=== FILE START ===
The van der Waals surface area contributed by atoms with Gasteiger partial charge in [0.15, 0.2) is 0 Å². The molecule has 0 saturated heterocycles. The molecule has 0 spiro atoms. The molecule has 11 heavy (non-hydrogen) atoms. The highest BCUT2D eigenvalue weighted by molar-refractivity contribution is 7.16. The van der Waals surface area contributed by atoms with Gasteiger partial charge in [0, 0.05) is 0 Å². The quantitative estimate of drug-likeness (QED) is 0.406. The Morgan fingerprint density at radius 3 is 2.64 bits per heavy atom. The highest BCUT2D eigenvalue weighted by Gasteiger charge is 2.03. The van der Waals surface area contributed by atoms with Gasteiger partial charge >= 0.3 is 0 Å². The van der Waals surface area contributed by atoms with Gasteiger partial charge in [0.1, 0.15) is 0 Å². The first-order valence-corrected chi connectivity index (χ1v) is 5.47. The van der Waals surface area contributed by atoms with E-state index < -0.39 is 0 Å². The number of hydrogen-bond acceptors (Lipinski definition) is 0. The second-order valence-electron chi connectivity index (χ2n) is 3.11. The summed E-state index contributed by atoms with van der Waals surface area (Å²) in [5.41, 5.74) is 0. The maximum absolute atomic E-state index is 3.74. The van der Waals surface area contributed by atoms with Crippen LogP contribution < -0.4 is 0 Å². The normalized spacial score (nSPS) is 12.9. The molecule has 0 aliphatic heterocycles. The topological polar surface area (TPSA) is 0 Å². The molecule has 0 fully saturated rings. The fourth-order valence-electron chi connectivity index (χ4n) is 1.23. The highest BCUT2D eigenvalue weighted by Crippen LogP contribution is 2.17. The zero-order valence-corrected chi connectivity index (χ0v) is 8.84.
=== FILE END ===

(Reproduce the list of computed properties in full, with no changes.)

The van der Waals surface area contributed by atoms with Gasteiger partial charge in [0.15, 0.2) is 0 Å². The molecule has 0 saturated heterocycles. The molecule has 0 spiro atoms. The molecule has 11 heavy (non-hydrogen) atoms. The highest BCUT2D eigenvalue weighted by molar-refractivity contribution is 7.16. The van der Waals surface area contributed by atoms with Gasteiger partial charge in [0, 0.05) is 0 Å². The quantitative estimate of drug-likeness (QED) is 0.406. The Morgan fingerprint density at radius 3 is 2.64 bits per heavy atom. The highest BCUT2D eigenvalue weighted by Gasteiger charge is 2.03. The van der Waals surface area contributed by atoms with Gasteiger partial charge >= 0.3 is 0 Å². The van der Waals surface area contributed by atoms with Gasteiger partial charge in [0.1, 0.15) is 0 Å². The first-order valence-corrected chi connectivity index (χ1v) is 5.47. The van der Waals surface area contributed by atoms with E-state index < -0.39 is 0 Å². The number of hydrogen-bond acceptors (Lipinski definition) is 0. The second-order valence-electron chi connectivity index (χ2n) is 3.11. The summed E-state index contributed by atoms with van der Waals surface area (Å²) in [5.41, 5.74) is 0. The maximum absolute atomic E-state index is 3.74. The van der Waals surface area contributed by atoms with Crippen LogP contribution < -0.4 is 0 Å². The normalized spacial score (nSPS) is 12.9. The molecule has 0 aliphatic heterocycles. The topological polar surface area (TPSA) is 0 Å². The molecule has 0 fully saturated rings. The fourth-order valence-electron chi connectivity index (χ4n) is 1.23. The highest BCUT2D eigenvalue weighted by Crippen LogP contribution is 2.17. The zero-order valence-corrected chi connectivity index (χ0v) is 8.84.